Published November 10, 2004
| Associated Press
RAMALLAH, West Bank – Israel's prime minister approved Palestinian plans to bury Yasser Arafat (search) at his sandbagged headquarters in the West Bank city of Ramallah, government officials said.
Israel had been pushing for a burial in the Gaza Strip (search), and its acquiescence to the burial at Arafat's compound defused a potential conflict. The Palestinians see Arafat's Ramallah headquarters — his virtual prison for the last three years — as a symbol of his resistance.
Israeli Interior Minister Avraham Poraz said Israel would permit a "respectful" funeral and be careful not to "upset" Palestinian feelings.
He told Army Radio that the Palestinian Authority (search) would be in charge of security for the burial and Israeli forces would remain on the sidelines unless there was unrest, such as an attempted march on Jerusalem.
Israel will permit Israeli Arabs and West Bank Palestinians to attend, Poraz said, but only a small group VIPs from the Gaza Strip would be able to go.
"We have no desire to provoke the Palestinian street or the Arab world, or the rest of the world," Poraz said. "So when the man dies, we have to allow them to mourn him. In their eyes he's a hero."
Burial in the compound known as the muqata is considered less politically sensitive for Israel than Jerusalem, which had been the Palestinians' first choice.
Both sides claim Jerusalem as their capital, and Israel fears burying Arafat — leader of the Palestinian movement for four decades — in Jerusalem would have strengthened Palestinian claims to the city.
The Muqata is just a few miles (kilometers) from Jerusalem, and Palestinian officials said their leader could be reburied in the holy city in the future.
The U.S. administration had pressed Prime Minister Ariel Sharon's (search) government to permit the Ramallah burial, Israeli officials said on condition of anonymity.
Though U.S. Embassy spokesman Paul Patin acknowledged the Americans were involved in discussions on the burial controversy, he declined to confirm that pressure had been applied to permit a West Bank burial.
Egypt is making official arrangements to host funeral ceremonies, presidential spokesman Maged Abdel Fattah said on Wednesday.
Senior Egyptian security and intelligence officials met in the morning to discuss arrangements to hold the funeral at Cairo International Airport, security officials said. Arafat would be flown to Ramallah for burial after the ceremony.
Palestinian leaders returned to the West Bank early Wednesday, after rushing to Arafat's bedside in Paris for a firsthand look at his condition. For more than a week, Arafat's wife, Suha, had restricted access to her husband, causing a rift with his top lieutenants.
Meetings were taking place Wednesday for Arafat's Fatah movement and the PLO executive committee to discuss a possible funeral and Palestinian succession issues if Arafat dies, said Abbas Zaki, a member of Fatah's central committee.
Palestinian faction leaders in Gaza also met Wednesday and decided and agreed to hold a symbolic funeral at the same time as Arafat's Ramallah burial.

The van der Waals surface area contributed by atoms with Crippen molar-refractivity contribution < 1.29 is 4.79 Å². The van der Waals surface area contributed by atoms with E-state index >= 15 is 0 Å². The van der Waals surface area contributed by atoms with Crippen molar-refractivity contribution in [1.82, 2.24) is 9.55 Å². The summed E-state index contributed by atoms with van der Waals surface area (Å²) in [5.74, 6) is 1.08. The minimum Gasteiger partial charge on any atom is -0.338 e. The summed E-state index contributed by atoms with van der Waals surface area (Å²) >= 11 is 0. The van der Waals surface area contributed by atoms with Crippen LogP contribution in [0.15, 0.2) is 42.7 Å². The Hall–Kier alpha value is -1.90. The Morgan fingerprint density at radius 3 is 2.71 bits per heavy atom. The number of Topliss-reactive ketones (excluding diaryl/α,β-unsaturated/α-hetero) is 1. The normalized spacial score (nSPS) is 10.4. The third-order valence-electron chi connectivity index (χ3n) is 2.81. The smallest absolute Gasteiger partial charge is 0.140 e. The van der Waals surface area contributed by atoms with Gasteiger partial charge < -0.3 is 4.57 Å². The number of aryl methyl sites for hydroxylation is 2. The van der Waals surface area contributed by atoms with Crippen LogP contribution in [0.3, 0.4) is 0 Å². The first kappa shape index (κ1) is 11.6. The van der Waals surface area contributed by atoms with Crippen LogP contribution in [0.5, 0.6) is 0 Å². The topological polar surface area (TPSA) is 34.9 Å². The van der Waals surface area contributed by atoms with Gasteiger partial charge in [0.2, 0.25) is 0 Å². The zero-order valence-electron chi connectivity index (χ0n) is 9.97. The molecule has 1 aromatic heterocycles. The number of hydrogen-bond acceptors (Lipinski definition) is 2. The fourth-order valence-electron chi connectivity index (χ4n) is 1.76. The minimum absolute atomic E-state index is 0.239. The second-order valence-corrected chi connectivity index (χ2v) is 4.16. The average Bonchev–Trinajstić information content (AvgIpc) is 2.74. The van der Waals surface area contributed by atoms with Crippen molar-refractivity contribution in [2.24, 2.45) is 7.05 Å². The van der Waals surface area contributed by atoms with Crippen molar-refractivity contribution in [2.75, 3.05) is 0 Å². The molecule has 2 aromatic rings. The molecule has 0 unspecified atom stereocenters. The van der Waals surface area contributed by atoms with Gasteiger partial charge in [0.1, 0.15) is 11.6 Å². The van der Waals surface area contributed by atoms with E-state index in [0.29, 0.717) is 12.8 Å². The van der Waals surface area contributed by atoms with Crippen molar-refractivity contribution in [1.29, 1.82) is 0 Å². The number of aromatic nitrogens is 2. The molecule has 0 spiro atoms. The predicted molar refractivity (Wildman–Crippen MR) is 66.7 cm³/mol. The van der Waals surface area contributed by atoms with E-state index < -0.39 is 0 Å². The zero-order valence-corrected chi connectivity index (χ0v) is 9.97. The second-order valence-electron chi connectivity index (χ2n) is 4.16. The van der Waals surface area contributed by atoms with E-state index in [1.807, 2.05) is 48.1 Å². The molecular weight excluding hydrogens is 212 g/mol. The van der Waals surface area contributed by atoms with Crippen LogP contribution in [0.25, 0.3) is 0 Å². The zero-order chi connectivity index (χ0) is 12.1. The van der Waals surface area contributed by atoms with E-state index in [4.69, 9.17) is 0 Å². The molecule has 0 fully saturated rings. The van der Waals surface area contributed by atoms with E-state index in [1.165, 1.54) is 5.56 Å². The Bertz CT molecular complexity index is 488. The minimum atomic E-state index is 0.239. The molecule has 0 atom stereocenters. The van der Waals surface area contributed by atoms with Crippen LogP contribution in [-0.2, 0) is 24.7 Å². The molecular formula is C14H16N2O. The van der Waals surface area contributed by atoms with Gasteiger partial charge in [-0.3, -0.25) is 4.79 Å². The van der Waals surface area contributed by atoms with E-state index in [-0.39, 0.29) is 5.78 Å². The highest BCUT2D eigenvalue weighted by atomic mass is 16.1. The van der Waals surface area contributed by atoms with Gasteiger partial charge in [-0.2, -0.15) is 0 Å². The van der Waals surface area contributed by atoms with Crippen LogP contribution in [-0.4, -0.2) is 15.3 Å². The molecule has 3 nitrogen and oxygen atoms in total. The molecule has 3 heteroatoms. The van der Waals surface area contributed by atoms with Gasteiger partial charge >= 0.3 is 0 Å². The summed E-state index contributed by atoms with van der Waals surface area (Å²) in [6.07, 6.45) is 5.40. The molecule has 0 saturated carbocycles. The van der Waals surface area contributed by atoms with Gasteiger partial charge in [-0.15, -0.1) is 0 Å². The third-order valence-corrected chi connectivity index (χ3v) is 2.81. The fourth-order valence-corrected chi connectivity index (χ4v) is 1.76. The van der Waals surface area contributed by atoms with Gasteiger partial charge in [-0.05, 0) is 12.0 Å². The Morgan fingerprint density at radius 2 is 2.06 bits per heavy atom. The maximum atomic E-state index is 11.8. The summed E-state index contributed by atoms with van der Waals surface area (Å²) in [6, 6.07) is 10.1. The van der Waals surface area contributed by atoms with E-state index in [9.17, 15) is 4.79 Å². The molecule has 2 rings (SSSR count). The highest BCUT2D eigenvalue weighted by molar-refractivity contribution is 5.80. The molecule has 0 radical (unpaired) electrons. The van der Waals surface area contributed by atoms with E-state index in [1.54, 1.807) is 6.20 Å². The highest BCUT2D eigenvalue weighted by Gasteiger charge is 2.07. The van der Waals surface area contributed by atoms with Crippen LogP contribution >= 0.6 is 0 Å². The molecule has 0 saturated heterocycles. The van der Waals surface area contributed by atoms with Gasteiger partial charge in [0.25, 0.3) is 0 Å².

Palestinian Cabinet minister Saeb Erekat said he spoke to an official at Arafat's bedside early Wednesday and that he was still alive.
Another Palestinian official, who also spoke on condition of anonymity, said French doctors told the visiting Palestinian leaders that Arafat's brain hemorrhage on Monday night would likely prove fatal within 24 hours.
The 24 hours have passed and Arafat remains on life support, said the official, who was briefed by the Palestinian delegation to Paris.
Erekat said the officials at the Fatah and PLO meetings would decide whether to accept Egypt's proposal to hold a memorial service in Cairo before burying Arafat in his Ramallah headquarters.
Such a memorial service would allow foreign leaders to pay their respects without having to visit the West Bank, where the tattered Palestinian security forces might not be able to guarantee their safety.
On Tuesday, Palestinian Foreign Minister Nabil Shaath told a news conference in Paris that Arafat's condition had worsened, but that his organs still function. "He will live or die depending on his body's ability to resist and on the will of God," Shaath said.
The United States and Europe plan to refrain from sending heads of state to a funeral, opting instead to dispatch lower-level officials, diplomats told The Associated Press. European Union states are coordinating and are planning to send representatives at the ministerial level, the diplomats said.
In the night from Tuesday to Wednesday, Palestinians congregated in mosques and public places across the West Bank and Gaza for a holy night of worship, adding special prayers for their ailing leader.
The night of the 27th day of the Muslim fasting month of Ramadan is known as Laylat Al Qadr, or the Night of Power, and Muslims spend the night in worship and devotion, praying for the souls of the dead.
Hundreds of Palestinians took to the streets, holding teary, spontaneous candlelight vigils. In Gaza City's Square of the Unknown Soldier, young men and members of Arafat's Fatah party gathered, lighting candles and praying for their stricken leader.
Many of them cried.
"We hope that in this night, a miracle will touch president Arafat's body," said Mouman Abu Hashem, 21, standing by a large portrait of a smiling Arafat.
Others said that even if Arafat dies, his legacy would remain.
"Yasser Arafat equals Palestine," said 19-year-old Suleiman Abu Shoker.
Hundreds of posters of Arafat decorated the walls of his Ramallah headquarters. One read: "Yasser Arafat is the whole people and the people don't die."
In the markets and streets, shopkeepers kept televisions tuned to Arabic satellite stations and radios turned up so that the many people, shopping for the weekend festivities that mark the end of Ramadan, could get updates on Arafat's condition.